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Filling in the “Unknowns”: National Missile Defense and the Rumsfeld Commission

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Abstract

It was not until June 2002, amid the growing controversy over intelligence on Iraq’s weapons of mass destruction and supposed evidence of links to Al Qaeda that Donald Rumsfeld, then Secretary of Defense, informed a press conference of one of “Rumsfeld’s rules”: that those who wrote and read intelligence analyses should always beware of “the unknown unknowns,” the things that policy makers and analysts were not even aware that they did not know about.2 From then on the “unknown unknowns” became irrevocably associated with intelligence and the 2003 Iraq War. However, it was not the Iraq case that had inspired this Rumsfeld “rule.” This most infamous of Rumsfeld’s aphorisms had been coined four years earlier while its author served as head of the Congressionally mandated Commission to Assess the Ballistic Missile Threat to the United States.

Keywords

Heritage Foundation Intelligence Community Clinton Administration Unknown Unknown Missile Defense 
These keywords were added by machine and not by the authors. This process is experimental and the keywords may be updated as the learning algorithm improves.

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Notes

  1. 8.
    Bradley Graham Hit to Kill: The New Battle over Shielding America from Missile Attac. (New York, 2003), 34;Google Scholar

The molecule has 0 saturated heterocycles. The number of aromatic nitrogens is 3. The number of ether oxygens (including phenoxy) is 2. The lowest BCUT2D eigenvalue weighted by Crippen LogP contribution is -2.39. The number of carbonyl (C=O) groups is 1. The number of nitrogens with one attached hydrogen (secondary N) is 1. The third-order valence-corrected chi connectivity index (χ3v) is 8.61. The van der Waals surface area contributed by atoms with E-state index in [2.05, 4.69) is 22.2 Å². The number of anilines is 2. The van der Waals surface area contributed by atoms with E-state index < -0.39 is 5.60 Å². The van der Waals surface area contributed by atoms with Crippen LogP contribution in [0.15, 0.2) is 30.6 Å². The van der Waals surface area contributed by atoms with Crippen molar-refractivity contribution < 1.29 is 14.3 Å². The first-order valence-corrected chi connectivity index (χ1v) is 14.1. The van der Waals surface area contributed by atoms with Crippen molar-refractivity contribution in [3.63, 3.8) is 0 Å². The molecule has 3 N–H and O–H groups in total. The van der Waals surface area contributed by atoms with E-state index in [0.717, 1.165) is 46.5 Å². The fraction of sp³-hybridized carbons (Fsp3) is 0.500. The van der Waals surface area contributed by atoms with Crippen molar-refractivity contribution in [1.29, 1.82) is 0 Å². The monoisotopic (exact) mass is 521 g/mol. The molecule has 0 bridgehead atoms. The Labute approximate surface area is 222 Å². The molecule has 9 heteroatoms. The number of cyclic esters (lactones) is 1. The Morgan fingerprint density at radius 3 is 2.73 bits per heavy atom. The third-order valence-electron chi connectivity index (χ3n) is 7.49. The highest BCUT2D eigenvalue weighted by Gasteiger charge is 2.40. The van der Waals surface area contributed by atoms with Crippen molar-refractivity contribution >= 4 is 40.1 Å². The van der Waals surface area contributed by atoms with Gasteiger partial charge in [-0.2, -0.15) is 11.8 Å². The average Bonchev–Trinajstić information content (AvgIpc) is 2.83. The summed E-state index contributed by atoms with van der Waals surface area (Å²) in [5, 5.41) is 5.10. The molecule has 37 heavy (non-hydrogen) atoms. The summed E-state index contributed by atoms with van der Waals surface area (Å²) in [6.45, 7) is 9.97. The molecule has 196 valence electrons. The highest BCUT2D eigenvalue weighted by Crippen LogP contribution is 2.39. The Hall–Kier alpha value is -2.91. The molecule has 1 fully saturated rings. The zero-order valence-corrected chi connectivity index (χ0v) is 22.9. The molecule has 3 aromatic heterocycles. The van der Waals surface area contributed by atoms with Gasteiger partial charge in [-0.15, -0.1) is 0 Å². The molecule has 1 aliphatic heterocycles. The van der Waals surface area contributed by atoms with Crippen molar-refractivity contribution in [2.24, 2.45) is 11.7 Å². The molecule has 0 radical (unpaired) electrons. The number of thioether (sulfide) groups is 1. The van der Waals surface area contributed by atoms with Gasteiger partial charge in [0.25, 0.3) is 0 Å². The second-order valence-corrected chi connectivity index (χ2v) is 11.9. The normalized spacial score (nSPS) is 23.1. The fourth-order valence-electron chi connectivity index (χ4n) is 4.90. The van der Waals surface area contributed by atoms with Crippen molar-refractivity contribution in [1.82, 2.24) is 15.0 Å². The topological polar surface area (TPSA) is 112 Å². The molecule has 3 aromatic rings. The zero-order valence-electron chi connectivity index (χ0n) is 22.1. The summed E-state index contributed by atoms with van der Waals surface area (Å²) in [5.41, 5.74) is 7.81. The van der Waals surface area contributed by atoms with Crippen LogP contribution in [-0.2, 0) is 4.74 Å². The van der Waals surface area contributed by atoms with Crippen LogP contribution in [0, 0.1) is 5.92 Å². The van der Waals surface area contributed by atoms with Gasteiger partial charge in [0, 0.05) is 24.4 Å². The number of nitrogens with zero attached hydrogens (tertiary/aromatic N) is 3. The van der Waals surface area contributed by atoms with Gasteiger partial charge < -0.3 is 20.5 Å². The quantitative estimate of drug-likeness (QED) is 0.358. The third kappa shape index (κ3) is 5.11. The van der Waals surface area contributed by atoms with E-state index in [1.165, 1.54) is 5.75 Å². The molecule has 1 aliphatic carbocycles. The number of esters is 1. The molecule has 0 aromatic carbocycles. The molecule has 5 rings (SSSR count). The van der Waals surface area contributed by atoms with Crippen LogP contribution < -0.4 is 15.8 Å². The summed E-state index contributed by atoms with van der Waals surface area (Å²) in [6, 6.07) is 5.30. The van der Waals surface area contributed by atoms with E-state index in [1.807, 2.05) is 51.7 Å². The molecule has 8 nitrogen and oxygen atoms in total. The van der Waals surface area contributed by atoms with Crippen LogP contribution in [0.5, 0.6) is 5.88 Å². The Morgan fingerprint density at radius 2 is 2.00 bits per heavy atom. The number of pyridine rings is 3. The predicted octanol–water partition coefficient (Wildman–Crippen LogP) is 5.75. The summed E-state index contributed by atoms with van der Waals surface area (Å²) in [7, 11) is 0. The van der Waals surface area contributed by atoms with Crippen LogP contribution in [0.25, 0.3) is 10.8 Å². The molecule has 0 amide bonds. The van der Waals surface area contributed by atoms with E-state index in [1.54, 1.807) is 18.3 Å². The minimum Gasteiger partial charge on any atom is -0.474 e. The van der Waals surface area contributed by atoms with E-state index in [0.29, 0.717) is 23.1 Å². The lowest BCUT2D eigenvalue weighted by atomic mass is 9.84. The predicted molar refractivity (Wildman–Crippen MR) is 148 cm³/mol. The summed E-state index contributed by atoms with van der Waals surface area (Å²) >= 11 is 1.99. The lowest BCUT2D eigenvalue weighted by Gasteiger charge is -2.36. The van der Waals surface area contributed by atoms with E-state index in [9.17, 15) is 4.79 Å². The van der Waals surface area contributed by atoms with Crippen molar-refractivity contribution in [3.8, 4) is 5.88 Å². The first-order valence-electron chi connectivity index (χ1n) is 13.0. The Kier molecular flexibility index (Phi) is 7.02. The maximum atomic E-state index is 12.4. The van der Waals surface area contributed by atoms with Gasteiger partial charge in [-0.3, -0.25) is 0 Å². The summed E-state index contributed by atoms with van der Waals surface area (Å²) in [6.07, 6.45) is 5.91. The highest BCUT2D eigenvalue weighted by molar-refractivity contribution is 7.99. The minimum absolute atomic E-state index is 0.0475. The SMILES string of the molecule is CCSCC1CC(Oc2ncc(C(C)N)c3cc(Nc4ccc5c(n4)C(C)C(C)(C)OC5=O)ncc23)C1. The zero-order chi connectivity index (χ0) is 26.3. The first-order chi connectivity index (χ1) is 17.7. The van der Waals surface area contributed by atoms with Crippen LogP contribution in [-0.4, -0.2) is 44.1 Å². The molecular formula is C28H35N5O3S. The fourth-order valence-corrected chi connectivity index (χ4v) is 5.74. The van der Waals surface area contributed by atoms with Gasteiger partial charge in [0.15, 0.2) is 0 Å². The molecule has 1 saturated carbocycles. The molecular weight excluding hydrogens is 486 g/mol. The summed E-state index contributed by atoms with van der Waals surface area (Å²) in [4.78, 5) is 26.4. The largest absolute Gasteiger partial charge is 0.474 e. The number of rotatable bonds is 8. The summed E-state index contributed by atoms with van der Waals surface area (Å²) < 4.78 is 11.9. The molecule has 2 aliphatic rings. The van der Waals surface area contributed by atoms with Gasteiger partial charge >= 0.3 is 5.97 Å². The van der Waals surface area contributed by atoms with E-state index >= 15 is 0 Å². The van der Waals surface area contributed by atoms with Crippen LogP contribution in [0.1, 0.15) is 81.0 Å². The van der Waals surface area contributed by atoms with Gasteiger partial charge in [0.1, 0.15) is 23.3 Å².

2. Kevin P. Stack, “Competitive Intelligence,” Intelligence and National Securit., Vol. 13, No. 4, Winter 1998: 194–202.CrossRefGoogle Scholar
  3. 24.
    Rhodri-Jeffreys-Jones, The CIA and American Democrac. (Yale University Press, New Haven and London, Third Edition, 2003): 213.Google Scholar
  4. 25.
    Anne Hessing Cahn, Killing Détente: The Right Attacks the CI. (Pennsylvania State University Press, Penn., 1998): 147–52.Google Scholar
  5. 26.
    Maria Ryan, “Filling in the ‘Unknowns’: Hypothesis-Based Intelligence and the Rumsfeld Commission,” Intelligence and National Securit., Vol. 21, No. 2, April 2006: 286–315;CrossRefGoogle Scholar
  6. Charles Krauthammer, Cutting Edges: Making Sense of the 80’. (Random House, New York, 1985): 3–7.Google Scholar
  7. 32.
    Quoted in Cahn and Prados, “Team B”: 28. On mirror-imaging, see Robert C. Reich, “Re-examining the Team A—Team B Exercise,” International Journal of Intelligence and Counterintelligence. Vol. 3, No. 3, Fall 1989: 387–403.CrossRefGoogle Scholar
  8. Stefan Halper and Jonathan Clarke, America Alone: The Neo-Conservatives and the Global Orde. (Cambridge University Press, Cambridge 2004): 224–26.CrossRefGoogle Scholar

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© Maria Ryan 2010

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